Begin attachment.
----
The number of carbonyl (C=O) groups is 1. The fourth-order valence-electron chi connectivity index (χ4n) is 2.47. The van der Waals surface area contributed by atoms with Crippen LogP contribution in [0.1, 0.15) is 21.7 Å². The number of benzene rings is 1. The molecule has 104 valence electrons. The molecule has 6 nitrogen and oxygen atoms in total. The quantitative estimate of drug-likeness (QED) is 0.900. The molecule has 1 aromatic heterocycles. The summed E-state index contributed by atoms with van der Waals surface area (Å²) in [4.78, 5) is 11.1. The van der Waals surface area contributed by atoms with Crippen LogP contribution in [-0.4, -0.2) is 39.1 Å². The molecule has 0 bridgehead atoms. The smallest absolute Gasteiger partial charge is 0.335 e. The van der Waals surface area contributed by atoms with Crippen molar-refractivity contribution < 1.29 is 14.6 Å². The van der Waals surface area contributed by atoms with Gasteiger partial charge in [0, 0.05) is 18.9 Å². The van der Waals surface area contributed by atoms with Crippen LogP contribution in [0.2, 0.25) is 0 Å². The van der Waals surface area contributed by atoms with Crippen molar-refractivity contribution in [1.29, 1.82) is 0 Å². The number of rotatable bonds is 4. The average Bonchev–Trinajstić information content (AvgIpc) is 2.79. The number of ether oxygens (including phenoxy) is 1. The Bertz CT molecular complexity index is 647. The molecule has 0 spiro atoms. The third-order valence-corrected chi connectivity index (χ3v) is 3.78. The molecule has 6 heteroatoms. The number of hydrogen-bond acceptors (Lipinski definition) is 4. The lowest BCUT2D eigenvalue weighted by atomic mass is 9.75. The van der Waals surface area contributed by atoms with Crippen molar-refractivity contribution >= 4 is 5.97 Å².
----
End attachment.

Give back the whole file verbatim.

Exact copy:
The number of carbonyl (C=O) groups is 1. The fourth-order valence-electron chi connectivity index (χ4n) is 2.47. The van der Waals surface area contributed by atoms with Crippen LogP contribution in [0.1, 0.15) is 21.7 Å². The number of benzene rings is 1. The molecule has 104 valence electrons. The molecule has 6 nitrogen and oxygen atoms in total. The quantitative estimate of drug-likeness (QED) is 0.900. The molecule has 1 aromatic heterocycles. The summed E-state index contributed by atoms with van der Waals surface area (Å²) in [4.78, 5) is 11.1. The van der Waals surface area contributed by atoms with Crippen LogP contribution in [-0.4, -0.2) is 39.1 Å². The molecule has 0 bridgehead atoms. The smallest absolute Gasteiger partial charge is 0.335 e. The van der Waals surface area contributed by atoms with Crippen molar-refractivity contribution < 1.29 is 14.6 Å². The van der Waals surface area contributed by atoms with Gasteiger partial charge in [0, 0.05) is 18.9 Å². The van der Waals surface area contributed by atoms with Crippen LogP contribution in [0.2, 0.25) is 0 Å². The van der Waals surface area contributed by atoms with Crippen molar-refractivity contribution in [1.29, 1.82) is 0 Å². The number of rotatable bonds is 4. The average Bonchev–Trinajstić information content (AvgIpc) is 2.79. The number of ether oxygens (including phenoxy) is 1. The Bertz CT molecular complexity index is 647. The molecule has 0 spiro atoms. The third-order valence-corrected chi connectivity index (χ3v) is 3.78. The molecule has 6 heteroatoms. The number of hydrogen-bond acceptors (Lipinski definition) is 4. The lowest BCUT2D eigenvalue weighted by atomic mass is 9.75. The van der Waals surface area contributed by atoms with Crippen molar-refractivity contribution >= 4 is 5.97 Å².